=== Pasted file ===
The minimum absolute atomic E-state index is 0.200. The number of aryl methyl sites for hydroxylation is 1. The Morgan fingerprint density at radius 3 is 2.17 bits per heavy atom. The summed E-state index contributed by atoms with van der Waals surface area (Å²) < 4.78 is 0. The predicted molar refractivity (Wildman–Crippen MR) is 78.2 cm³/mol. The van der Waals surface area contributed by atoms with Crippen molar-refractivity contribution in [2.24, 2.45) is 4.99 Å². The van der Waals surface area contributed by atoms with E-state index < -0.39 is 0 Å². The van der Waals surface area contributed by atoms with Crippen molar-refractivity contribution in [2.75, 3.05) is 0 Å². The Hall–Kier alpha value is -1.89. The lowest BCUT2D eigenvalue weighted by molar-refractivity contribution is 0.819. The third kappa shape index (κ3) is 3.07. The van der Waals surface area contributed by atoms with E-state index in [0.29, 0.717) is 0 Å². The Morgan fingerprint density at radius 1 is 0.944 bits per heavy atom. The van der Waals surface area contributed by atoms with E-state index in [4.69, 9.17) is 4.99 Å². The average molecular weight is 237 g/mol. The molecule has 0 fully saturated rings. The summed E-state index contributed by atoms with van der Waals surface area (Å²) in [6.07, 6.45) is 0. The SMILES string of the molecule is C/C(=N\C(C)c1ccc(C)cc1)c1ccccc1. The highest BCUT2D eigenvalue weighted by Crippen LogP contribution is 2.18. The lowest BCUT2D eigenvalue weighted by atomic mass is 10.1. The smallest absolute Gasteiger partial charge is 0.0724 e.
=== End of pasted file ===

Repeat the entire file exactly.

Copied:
The minimum absolute atomic E-state index is 0.200. The number of aryl methyl sites for hydroxylation is 1. The Morgan fingerprint density at radius 3 is 2.17 bits per heavy atom. The summed E-state index contributed by atoms with van der Waals surface area (Å²) < 4.78 is 0. The predicted molar refractivity (Wildman–Crippen MR) is 78.2 cm³/mol. The van der Waals surface area contributed by atoms with Crippen molar-refractivity contribution in [2.24, 2.45) is 4.99 Å². The van der Waals surface area contributed by atoms with E-state index < -0.39 is 0 Å². The van der Waals surface area contributed by atoms with Crippen molar-refractivity contribution in [2.75, 3.05) is 0 Å². The Hall–Kier alpha value is -1.89. The lowest BCUT2D eigenvalue weighted by molar-refractivity contribution is 0.819. The third kappa shape index (κ3) is 3.07. The van der Waals surface area contributed by atoms with E-state index in [0.29, 0.717) is 0 Å². The Morgan fingerprint density at radius 1 is 0.944 bits per heavy atom. The van der Waals surface area contributed by atoms with E-state index in [4.69, 9.17) is 4.99 Å². The average molecular weight is 237 g/mol. The molecule has 0 fully saturated rings. The summed E-state index contributed by atoms with van der Waals surface area (Å²) in [6.07, 6.45) is 0. The SMILES string of the molecule is C/C(=N\C(C)c1ccc(C)cc1)c1ccccc1. The highest BCUT2D eigenvalue weighted by Crippen LogP contribution is 2.18. The lowest BCUT2D eigenvalue weighted by atomic mass is 10.1. The smallest absolute Gasteiger partial charge is 0.0724 e.